It is worth noticing that the penalty is in fact necessary for Property-(c) and Property-(d). The reason is due to the existence of the case that for . Minimizing guarantees that the only Nash equilibrium is achieved when . In WGAN, minimizing is not necessary. However, if is not minimized towards zero, is not guaranteed to be zero at the convergence state where any function subject to -Lipschitz constraint is an optimal in WGAN. It implies that minimizing also benefits WGAN.
4.2 Refining the Bounding Relationship
From Theorem 2, we know that for any point , as long as does not hold a zero gradient with respect to , must be bounded by another point such that . We further clarify that when there is a bounding relationship, it must involve both real sample(s) and fake sample(s). More formally, we have
Under the conditions in Theorem 2, we have
For any , if , then there must exist some with such that and ;
For any , if , then there must exist some with such that and .
The intuition behind the above theorem is that samples from the same distribution (e.g., the fake samples) will not bound each other to violate the optimality of . So, when there is strict bounding relationship (i.e., it involves points that hold ), it must involve both real and fake samples. It is worth noticing that excepting the overlapping case, all fake samples hold , while all real samples hold .
Note that there might exist a dozen real and fake samples that bound each other. Under the Lipschitz continuity condition, the bounding relationship on the value surface of is the basic building block that connects and , and each fake sample with lies in at least one of these bounded relationships. Next we will further interpret the implication of bounding relationship and show that it guarantees meaningful for all involved points.
4.3 The Implication of Bounding Relationship
Recall that the Proposition 1 states that . We next show that it is actually a direct consequence of bounding relationship between and . We formally state it as follows:
Assume function is differentiable and its Lipschitz constant is , then for all and which satisfy and , we have for all with .
In other words, if two points and bound each other in terms of , there is a straight line between and on the value surface of . Any point in this line holds the maximum gradient slope , and the gradient direction at any point in this line is pointing towards the direction. The proof is provided in Appendix A.4.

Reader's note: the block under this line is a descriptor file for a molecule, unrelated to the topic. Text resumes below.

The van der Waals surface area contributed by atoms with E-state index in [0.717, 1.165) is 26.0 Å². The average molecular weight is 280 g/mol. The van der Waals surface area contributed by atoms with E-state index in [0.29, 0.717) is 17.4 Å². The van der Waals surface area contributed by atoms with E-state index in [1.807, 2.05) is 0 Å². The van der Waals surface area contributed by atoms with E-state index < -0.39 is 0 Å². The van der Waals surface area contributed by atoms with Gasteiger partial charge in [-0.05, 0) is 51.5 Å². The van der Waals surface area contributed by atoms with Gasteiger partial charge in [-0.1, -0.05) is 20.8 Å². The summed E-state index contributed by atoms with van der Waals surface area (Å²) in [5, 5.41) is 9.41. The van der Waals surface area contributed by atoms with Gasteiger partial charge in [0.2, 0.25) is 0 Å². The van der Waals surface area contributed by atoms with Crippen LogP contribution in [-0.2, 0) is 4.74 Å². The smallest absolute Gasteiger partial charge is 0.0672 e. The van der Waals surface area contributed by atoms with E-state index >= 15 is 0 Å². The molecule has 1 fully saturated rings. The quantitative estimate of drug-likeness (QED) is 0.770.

Combining Theorems 2 and 3, we can conclude that when and are disjoint, the gradient for each generated sample points towards some real sample , which guarantees that -based updating would pull towards at every step.
In fact, Theorem 2 provides further guarantee on the convergence. Property-(b) implies that for any generated sample that does not lie in , its gradient must point towards some real sample . And in the fully overlapped case, according to Property-(c), unless , there must exist at least one pair of in strict bounding relationship and pulls towards . Finally, Property-(d) guarantees that the only Nash equilibrium is where for all generated samples.
5 Empirical Analysis
In this section, we empirically study the gradient uninformativeness problem and the performance of various objectives of Lipschitz GANs. The anonymous code is provided in the supplemental material.
5.1 Gradient Uninformativeness in Practice
According to our analysis, for most traditional GANs is uninformative. Here we investigate the practical behaviors of the gradient uninformativeness. Note that the behaviors of GANs without restriction on are essentially identical. We choose the Least-Squares GAN whose is relatively simple as the representative and study it with a set of synthetic experiments which benefits the visualization.
The results are shown in Figure 1. We find that the gradient is very random, which we believe is the typical practical behavior of the gradient uninformativeness. Given the nondeterministic property of for points out of , is highly sensitive to the hyper-parameters. We actually conduct the same experiments with a set of different hyper-parameters. The rest is provided in Appendix B.6.
In Section 3, we discussed the gradient uninformativeness under the circumstances that the fake sample is not surrounded by real samples. Actually, the problem of in traditional GANs is more general, which can also be regarded as the gradient uninformativeness. For example, in the case of Figure 0(b) where the real and fake samples are both evenly distributed in the two regions with different densities, is constant in each region and undefined outside. It theoretically has zero for inner points and undefined for boundary points. They in practice also behave as noisy gradient. We note that in the totally overlapping and continuous case, is also ill-behaving, which seems to be an intrinsic cause of mode collapse, as illustrated in Figure 0(c) where and are both devised to be Gaussian(s). See more details in Appendix B.4.